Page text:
"Dramatic Opportunities in North
Carolina;" presentation of plans for
"A Children's Theatre" by Mrs. D.
L. Grant; and at 5:30 P. M. the dele
gates will be guests at a banquet
given at the Chapel Hill high school.
That night, at 8:30 P. M., the dele
gates will be the guests of the Car
olina Playmakers, when they present
their spring program at tha Play
Saturday morning at 9:30 o'clock
the program will include reports from
members of the Carolina Dramatic
Association, led by Mr. J. A. Vache,
New Bern, and Mrs. Kate F. Fisher,
North WTilkesboro; election of offi
cers will take place at ten o'clock; at
11:00 o'clock Mr. George V. Denny,
business manager of the Playmakers,
will give an illustrated lecture on
Tlav-Production;" Miss Ethel T,
Rockwell will talk on "Costume De-
liirning." and Miss Elizabeth Sehon
will present the subject of "Interpre
tative Dancing in Drama."
The Festival Play, to be given in
the Forest Theatre, is being pro
duced under the direction of Miss Eth
el T. Rockwell, as a Demonstra
tion for a Dramatsc Festival for any
North Carolina Community. This,
with the Dramatic Interpretative
Dancing Feature, will comprise the
public program Saturday afternoon.
Regular sessions of the Institute
will be held in 113 Murphey Hall, with
Prof. Koch presiding. Registration
of delegates will take place from
12:00 o'clock to 2:00 o'clock Friday
afternoon at the Institute headquar
ters in Murphey Hall.
Professor R. H. Wettach of the Law
.School faculty has been called to his
home in Pittsburg to the bedside of
his father, who is reported to be se
Supreme Court Judge Spoke to
Law School Association
At the invitation of the University
Law School Association, Judge W. P.
Stacy, of the North Carolina Supreme
Court, gave a talk in Manning Hall
last Friday night.
An audience of law students, fa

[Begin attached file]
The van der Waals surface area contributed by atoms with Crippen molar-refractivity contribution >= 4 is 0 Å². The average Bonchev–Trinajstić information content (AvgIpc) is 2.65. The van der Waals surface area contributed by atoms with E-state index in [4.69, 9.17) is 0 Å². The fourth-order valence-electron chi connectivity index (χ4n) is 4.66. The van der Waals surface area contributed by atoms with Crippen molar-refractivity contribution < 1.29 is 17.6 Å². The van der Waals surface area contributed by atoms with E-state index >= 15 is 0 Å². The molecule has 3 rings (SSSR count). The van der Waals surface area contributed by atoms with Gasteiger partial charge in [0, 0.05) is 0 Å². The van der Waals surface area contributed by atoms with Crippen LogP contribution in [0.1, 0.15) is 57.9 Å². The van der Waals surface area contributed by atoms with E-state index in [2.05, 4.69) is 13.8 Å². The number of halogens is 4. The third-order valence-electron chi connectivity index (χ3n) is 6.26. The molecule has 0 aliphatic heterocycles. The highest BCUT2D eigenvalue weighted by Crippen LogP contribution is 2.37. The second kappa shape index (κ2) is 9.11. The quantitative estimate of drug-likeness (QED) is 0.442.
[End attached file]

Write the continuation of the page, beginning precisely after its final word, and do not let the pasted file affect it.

culty members and people of Chapel
Hill listened very eagerly to his ex
cellent speech. Professor A. C. Mc
intosh, acting dean of the Law School,
introduced the speaker.
"There is no royal road to success"
he said, "and especially in the law
profession. I have worked hard, and
I think that noone would like to have
He compared the situation as it
is in Washington today with that of
Washington's time. He spoke of
Washington's speech to the constitu
tional convention in Philadelphia,
where representatives from the 13
colonies, all upholding different opin
ions, were floundering at cross pur
poses. He quoted Washington in his
superb words of wisdom when he
begged them to "erect a government
to which the good and the true may
repair for all time. If we insert into
this instrument things that we our
selves do not approve, how can we
expect others to adopt it." He stress
ed that such a spirit should prevail
in Congress and in all the state leg
islatures. In this part of his speech, he gave
a summary of our form of govern
ment and the processes through which
it came to be what it is now He
strongly disproved any efforts which
were now being made towards taking
away some of the powers of the Su
preme Court in giving Congress pow
er to pass laws over the head of the
j Court. "The fathers of this country
were also bent on providing against
the exercise of any tyrannical power
in this country. The accumulation
of all legislative, executive and ju